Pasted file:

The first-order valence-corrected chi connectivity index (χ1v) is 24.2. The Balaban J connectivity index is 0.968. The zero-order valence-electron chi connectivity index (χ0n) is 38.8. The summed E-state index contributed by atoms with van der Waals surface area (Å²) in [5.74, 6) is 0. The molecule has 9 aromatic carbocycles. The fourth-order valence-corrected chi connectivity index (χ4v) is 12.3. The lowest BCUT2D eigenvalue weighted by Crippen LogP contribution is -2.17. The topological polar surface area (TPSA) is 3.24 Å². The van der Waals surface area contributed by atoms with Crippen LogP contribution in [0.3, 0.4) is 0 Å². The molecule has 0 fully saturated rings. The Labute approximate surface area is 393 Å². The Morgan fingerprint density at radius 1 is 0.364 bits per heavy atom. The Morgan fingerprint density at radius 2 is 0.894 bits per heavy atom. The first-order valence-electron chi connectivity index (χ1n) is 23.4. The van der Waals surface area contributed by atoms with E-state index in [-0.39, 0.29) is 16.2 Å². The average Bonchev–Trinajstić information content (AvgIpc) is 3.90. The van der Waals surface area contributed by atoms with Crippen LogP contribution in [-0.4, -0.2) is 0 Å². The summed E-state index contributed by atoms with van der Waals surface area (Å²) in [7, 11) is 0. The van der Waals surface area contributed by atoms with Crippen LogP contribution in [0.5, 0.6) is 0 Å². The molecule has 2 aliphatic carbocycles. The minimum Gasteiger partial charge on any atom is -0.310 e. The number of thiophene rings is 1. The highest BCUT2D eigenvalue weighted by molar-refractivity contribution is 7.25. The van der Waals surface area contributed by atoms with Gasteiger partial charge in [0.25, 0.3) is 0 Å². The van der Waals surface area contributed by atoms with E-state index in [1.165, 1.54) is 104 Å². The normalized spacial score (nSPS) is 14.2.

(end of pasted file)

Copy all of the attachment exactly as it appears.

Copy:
The first-order valence-corrected chi connectivity index (χ1v) is 24.2. The Balaban J connectivity index is 0.968. The zero-order valence-electron chi connectivity index (χ0n) is 38.8. The summed E-state index contributed by atoms with van der Waals surface area (Å²) in [5.74, 6) is 0. The molecule has 9 aromatic carbocycles. The fourth-order valence-corrected chi connectivity index (χ4v) is 12.3. The lowest BCUT2D eigenvalue weighted by Crippen LogP contribution is -2.17. The topological polar surface area (TPSA) is 3.24 Å². The van der Waals surface area contributed by atoms with Crippen LogP contribution in [0.3, 0.4) is 0 Å². The molecule has 0 fully saturated rings. The Labute approximate surface area is 393 Å². The Morgan fingerprint density at radius 1 is 0.364 bits per heavy atom. The Morgan fingerprint density at radius 2 is 0.894 bits per heavy atom. The first-order valence-electron chi connectivity index (χ1n) is 23.4. The van der Waals surface area contributed by atoms with E-state index in [-0.39, 0.29) is 16.2 Å². The average Bonchev–Trinajstić information content (AvgIpc) is 3.90. The van der Waals surface area contributed by atoms with Crippen LogP contribution in [-0.4, -0.2) is 0 Å². The summed E-state index contributed by atoms with van der Waals surface area (Å²) in [7, 11) is 0. The van der Waals surface area contributed by atoms with Crippen LogP contribution in [0.5, 0.6) is 0 Å². The molecule has 2 aliphatic carbocycles. The minimum Gasteiger partial charge on any atom is -0.310 e. The number of thiophene rings is 1. The highest BCUT2D eigenvalue weighted by molar-refractivity contribution is 7.25. The van der Waals surface area contributed by atoms with Gasteiger partial charge in [0.25, 0.3) is 0 Å². The van der Waals surface area contributed by atoms with E-state index in [1.165, 1.54) is 104 Å². The normalized spacial score (nSPS) is 14.2.